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About FRN

July 5, 2018

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Freshwater Research News (FRN) is a free newsletter designed to increase understanding of aquatic issues by bringing recently-published research findings to a general audience. FRN draws on articles from over 60 scientific journals to produce brief, easy-to read summaries of the background and significance of freshwater research projects from around the world. The subject range […]

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The magical diatom diet

July 5, 2018

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In forested headwater streams, detritus derived from decaying plant material is the primary source of energy driving the aquatic ecosystem, and most studies of such systems have focussed on the fate of leaf litter, the main resource.   However, because the food quality of detritus is extremely low it’s unclear how headwater streams support their  biological […]

Stream assessment by citizen scientists

July 5, 2018

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Although the potential spatial and temporal coverage of environmental data sets generated by citizen scientists is enormous, the quality of volunteer data sets depends on the use of simple, clearly defined and standardised methods.  To answer the need for an approach that can be used by citizen scientists to assess physical habitats and human pressures […]

Fish life histories: filling in the gaps

July 5, 2018

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Estimates of life history parameters such as age at maturity, maximum body size and rates of growth and mortality play a crucial role in understanding and managing animal populations, but in the case of many species they’re lacking or poorly measured.  Fortunately however, compilations of existing estimates now exist, and these databases open up opportunities […]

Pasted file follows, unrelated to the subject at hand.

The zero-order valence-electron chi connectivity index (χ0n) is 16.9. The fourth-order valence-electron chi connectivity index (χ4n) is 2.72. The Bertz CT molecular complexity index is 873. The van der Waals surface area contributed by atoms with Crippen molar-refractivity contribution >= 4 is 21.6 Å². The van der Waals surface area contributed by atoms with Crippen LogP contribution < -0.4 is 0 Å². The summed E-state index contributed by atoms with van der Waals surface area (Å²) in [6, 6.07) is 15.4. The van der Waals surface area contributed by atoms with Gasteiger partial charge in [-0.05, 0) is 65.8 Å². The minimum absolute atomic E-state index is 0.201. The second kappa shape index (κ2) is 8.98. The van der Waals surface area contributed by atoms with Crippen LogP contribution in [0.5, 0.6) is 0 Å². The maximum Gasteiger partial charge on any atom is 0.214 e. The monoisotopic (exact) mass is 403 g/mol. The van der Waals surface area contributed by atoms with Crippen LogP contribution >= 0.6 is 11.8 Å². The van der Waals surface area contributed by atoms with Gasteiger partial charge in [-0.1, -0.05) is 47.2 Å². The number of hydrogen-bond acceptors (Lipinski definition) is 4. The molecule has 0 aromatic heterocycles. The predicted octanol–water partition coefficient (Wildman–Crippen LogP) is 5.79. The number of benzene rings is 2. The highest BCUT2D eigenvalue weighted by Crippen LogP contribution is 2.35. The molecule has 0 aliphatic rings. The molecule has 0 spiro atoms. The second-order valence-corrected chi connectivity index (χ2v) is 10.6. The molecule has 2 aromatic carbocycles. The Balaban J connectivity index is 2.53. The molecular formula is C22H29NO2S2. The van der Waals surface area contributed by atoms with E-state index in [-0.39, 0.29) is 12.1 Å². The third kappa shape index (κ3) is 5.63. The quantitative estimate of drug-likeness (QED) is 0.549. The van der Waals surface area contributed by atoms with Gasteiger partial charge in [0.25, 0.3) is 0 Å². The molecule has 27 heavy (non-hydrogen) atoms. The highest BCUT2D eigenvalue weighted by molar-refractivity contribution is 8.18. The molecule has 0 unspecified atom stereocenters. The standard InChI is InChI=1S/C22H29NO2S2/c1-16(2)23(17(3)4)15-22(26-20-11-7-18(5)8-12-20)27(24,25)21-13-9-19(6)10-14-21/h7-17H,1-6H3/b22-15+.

How land plants control water plants

July 5, 2018

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While terrestrial ecosystems rely on rainfall infiltration for their water supply, streamside ecosystems rely on the accumulation of surface and subsurface runoff in the riparian zone and the channel network.  Rainfall that manages to percolate through the soil profile recharges aquifers, and these  sustain streamflow and riparian and aquatic ecosystems during dry periods.  Focussing on […]

Worms, midges and the greenhouse effect

July 5, 2018

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Severely impacted aquatic environments such as urban wetlands and wastewater treatment ponds are designed to treat large amounts of carbon and nitrogen, which raises concerns about their potential greenhouse gas emissions.  Because pollution-tolerant worms (oligochaetes) and insects (midges) can reach very high densities in such systems, it’s possible that their activities influence  the flux of […]

Successful stream restoration can take decades

July 5, 2018

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Although assessments of the success of stream restoration projects depend on post-restoration monitoring, in most cases the monitoring period ends long before the system reaches full functional maturity.   Given this situation, it can be helpful to refer to performance curves that forecast how stream restoration projects will perform over time.  American environmental scientists set out […]